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Keeping active can help older people reduce the need for costly social care

An increase in physical activity could cut social care spending, say experts


A concerted effort to encourage older people to keep active can help them live more independently and reduce the need for social care, argue experts in The BMJ today.

The total cost of social care (including local authority, self funding, and informal care) is over £100bn, which is similar to the annual amount the UK spends on healthcare, say Scarlett McNally and colleagues. Yet regardless of age and underlying health problems, "exercise can reverse the decline and keep a person above the threshold for needing increased care."

They argue that the effects of ageing are often confused with loss of fitness - and it is actually loss of fitness that increases the risk of needing social care.

Figures show that a quarter of women and 20% of men in the UK report doing no activity at all in a week, let alone the recommended minimum 150 minutes to maintain health.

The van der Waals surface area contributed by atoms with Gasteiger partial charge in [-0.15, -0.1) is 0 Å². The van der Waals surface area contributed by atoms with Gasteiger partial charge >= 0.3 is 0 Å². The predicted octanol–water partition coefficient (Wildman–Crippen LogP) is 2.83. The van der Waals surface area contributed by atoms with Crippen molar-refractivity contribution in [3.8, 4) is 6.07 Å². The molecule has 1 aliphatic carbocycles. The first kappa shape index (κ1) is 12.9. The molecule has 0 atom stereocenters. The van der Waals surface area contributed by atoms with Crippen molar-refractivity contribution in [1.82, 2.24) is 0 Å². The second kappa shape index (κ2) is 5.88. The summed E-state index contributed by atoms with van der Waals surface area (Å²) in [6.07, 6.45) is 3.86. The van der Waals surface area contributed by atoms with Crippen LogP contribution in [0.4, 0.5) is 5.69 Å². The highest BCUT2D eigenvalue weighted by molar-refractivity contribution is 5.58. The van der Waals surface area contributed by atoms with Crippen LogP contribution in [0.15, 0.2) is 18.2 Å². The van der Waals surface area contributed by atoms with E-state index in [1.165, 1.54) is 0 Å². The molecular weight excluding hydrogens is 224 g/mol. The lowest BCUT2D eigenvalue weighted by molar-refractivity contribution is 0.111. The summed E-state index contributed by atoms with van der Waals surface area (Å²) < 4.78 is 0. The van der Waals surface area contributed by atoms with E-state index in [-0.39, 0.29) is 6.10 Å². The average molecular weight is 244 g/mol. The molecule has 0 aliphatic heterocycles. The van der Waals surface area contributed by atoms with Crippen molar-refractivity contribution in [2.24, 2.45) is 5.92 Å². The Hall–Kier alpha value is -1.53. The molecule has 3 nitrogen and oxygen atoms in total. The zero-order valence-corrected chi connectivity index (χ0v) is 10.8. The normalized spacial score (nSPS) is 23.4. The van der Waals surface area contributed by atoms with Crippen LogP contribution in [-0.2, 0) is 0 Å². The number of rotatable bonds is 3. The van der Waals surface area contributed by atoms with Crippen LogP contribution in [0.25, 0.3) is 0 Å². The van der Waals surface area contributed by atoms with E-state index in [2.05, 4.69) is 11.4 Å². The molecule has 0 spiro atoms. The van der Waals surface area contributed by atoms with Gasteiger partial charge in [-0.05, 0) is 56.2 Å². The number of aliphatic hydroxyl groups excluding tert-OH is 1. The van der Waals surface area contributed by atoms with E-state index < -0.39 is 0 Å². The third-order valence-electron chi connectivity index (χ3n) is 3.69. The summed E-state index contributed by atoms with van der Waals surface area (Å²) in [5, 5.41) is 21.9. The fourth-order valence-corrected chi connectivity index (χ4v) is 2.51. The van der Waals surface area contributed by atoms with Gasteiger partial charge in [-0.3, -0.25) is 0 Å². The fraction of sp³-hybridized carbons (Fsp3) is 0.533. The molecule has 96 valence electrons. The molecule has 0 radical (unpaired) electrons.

Yet they point to evidence showing that middle aged and older people "can increase their fitness level to that of an average person a decade younger by regular exercise." Furthermore, evidence is growing that fitness improves cognitive (mental) ability and reduces the risk of dementia.

The prevailing attitude that exercise is for young people while older people should be encouraged to relax "needs to be challenged," they write. "Gyms, walking groups, gardening, cooking clubs, and volunteering have all been shown to improve the health and wellbeing of people at all ages with long term conditions."

They also call for changes to environments and expectations "to make exercise possible for middle aged and older people, including open spaces and facilities for active travel."

Health and care professionals need better training and support to recommend physical activity like a medicine, say the authors. For example, older patients admitted to hospital spend over 80% of their time in a bed and more than 60% reduce their mobility. Yet this can be tackled by a focus on rehabilitation and support to maintain activity by health and care professionals as well as family and friends.

"We need individuals to understand their role in reducing demand for social care by being active," they write. "The gap between the best possible level of ability and actual ability can be reduced at any age, no matter how many long term conditions the person may have."

The increase in the level of ability "may not only restore the person to the ability they enjoyed 10 years earlier, it may make the crucial difference between living well at home or being dependent on social care or residential care," they conclude.


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